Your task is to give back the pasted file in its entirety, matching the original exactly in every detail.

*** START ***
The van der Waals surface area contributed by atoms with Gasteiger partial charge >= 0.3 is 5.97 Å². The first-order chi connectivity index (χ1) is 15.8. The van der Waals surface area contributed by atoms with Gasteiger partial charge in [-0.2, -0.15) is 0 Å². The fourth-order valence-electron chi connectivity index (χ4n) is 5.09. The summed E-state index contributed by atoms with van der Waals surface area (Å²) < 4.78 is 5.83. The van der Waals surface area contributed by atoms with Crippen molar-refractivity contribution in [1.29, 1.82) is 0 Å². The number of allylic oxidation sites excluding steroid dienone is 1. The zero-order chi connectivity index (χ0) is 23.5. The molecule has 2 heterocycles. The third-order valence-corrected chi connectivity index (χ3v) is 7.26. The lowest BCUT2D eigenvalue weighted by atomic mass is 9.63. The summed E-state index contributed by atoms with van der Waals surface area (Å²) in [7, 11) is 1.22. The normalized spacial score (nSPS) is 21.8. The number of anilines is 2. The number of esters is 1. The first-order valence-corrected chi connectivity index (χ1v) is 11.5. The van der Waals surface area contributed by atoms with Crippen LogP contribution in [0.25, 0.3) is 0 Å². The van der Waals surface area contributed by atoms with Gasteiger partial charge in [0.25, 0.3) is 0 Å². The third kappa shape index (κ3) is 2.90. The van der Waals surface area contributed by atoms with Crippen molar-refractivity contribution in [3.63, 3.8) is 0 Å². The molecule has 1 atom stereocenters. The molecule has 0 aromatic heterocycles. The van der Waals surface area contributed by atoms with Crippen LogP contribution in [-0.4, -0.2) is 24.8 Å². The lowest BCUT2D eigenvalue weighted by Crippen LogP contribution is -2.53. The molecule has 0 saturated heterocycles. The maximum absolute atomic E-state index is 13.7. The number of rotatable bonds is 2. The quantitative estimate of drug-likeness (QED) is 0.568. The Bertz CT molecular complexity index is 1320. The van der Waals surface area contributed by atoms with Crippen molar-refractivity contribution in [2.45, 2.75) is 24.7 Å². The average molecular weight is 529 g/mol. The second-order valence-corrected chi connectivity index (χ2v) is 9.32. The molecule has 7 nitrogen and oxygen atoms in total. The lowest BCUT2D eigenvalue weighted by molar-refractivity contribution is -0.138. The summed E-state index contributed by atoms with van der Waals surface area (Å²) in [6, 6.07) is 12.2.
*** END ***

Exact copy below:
The van der Waals surface area contributed by atoms with Gasteiger partial charge >= 0.3 is 5.97 Å². The first-order chi connectivity index (χ1) is 15.8. The van der Waals surface area contributed by atoms with Gasteiger partial charge in [-0.2, -0.15) is 0 Å². The fourth-order valence-electron chi connectivity index (χ4n) is 5.09. The summed E-state index contributed by atoms with van der Waals surface area (Å²) < 4.78 is 5.83. The van der Waals surface area contributed by atoms with Crippen molar-refractivity contribution in [1.29, 1.82) is 0 Å². The number of allylic oxidation sites excluding steroid dienone is 1. The zero-order chi connectivity index (χ0) is 23.5. The molecule has 2 heterocycles. The third-order valence-corrected chi connectivity index (χ3v) is 7.26. The lowest BCUT2D eigenvalue weighted by atomic mass is 9.63. The summed E-state index contributed by atoms with van der Waals surface area (Å²) in [7, 11) is 1.22. The normalized spacial score (nSPS) is 21.8. The number of anilines is 2. The number of esters is 1. The first-order valence-corrected chi connectivity index (χ1v) is 11.5. The van der Waals surface area contributed by atoms with Crippen LogP contribution in [0.25, 0.3) is 0 Å². The van der Waals surface area contributed by atoms with Gasteiger partial charge in [0.25, 0.3) is 0 Å². The third kappa shape index (κ3) is 2.90. The van der Waals surface area contributed by atoms with Crippen molar-refractivity contribution in [3.63, 3.8) is 0 Å². The molecule has 1 atom stereocenters. The molecule has 0 aromatic heterocycles. The van der Waals surface area contributed by atoms with Crippen LogP contribution in [-0.4, -0.2) is 24.8 Å². The lowest BCUT2D eigenvalue weighted by Crippen LogP contribution is -2.53. The molecule has 0 saturated heterocycles. The maximum absolute atomic E-state index is 13.7. The number of rotatable bonds is 2. The quantitative estimate of drug-likeness (QED) is 0.568. The Bertz CT molecular complexity index is 1320. The van der Waals surface area contributed by atoms with Crippen molar-refractivity contribution in [2.45, 2.75) is 24.7 Å². The average molecular weight is 529 g/mol. The second-order valence-corrected chi connectivity index (χ2v) is 9.32. The molecule has 7 nitrogen and oxygen atoms in total. The lowest BCUT2D eigenvalue weighted by molar-refractivity contribution is -0.138. The summed E-state index contributed by atoms with van der Waals surface area (Å²) in [6, 6.07) is 12.2.